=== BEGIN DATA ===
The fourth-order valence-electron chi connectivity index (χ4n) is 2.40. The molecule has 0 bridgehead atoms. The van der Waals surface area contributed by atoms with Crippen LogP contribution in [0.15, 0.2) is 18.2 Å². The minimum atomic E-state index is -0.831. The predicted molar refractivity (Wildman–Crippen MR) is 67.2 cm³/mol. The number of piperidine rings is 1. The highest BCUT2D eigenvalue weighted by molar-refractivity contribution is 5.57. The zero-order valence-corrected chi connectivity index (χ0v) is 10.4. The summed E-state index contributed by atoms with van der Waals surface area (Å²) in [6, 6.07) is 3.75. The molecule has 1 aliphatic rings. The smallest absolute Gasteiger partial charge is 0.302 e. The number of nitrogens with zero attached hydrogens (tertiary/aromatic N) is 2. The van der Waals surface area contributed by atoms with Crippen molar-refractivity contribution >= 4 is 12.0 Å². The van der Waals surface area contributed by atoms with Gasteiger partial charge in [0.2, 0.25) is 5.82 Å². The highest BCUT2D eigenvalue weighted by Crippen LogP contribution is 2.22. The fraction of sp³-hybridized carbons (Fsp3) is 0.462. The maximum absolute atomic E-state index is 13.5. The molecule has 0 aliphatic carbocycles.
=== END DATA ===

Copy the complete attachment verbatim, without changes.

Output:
The fourth-order valence-electron chi connectivity index (χ4n) is 2.40. The molecule has 0 bridgehead atoms. The van der Waals surface area contributed by atoms with Crippen LogP contribution in [0.15, 0.2) is 18.2 Å². The minimum atomic E-state index is -0.831. The predicted molar refractivity (Wildman–Crippen MR) is 67.2 cm³/mol. The number of piperidine rings is 1. The highest BCUT2D eigenvalue weighted by molar-refractivity contribution is 5.57. The zero-order valence-corrected chi connectivity index (χ0v) is 10.4. The summed E-state index contributed by atoms with van der Waals surface area (Å²) in [6, 6.07) is 3.75. The molecule has 1 aliphatic rings. The smallest absolute Gasteiger partial charge is 0.302 e. The number of nitrogens with zero attached hydrogens (tertiary/aromatic N) is 2. The van der Waals surface area contributed by atoms with Crippen molar-refractivity contribution >= 4 is 12.0 Å². The van der Waals surface area contributed by atoms with Gasteiger partial charge in [0.2, 0.25) is 5.82 Å². The highest BCUT2D eigenvalue weighted by Crippen LogP contribution is 2.22. The fraction of sp³-hybridized carbons (Fsp3) is 0.462. The maximum absolute atomic E-state index is 13.5. The molecule has 0 aliphatic carbocycles.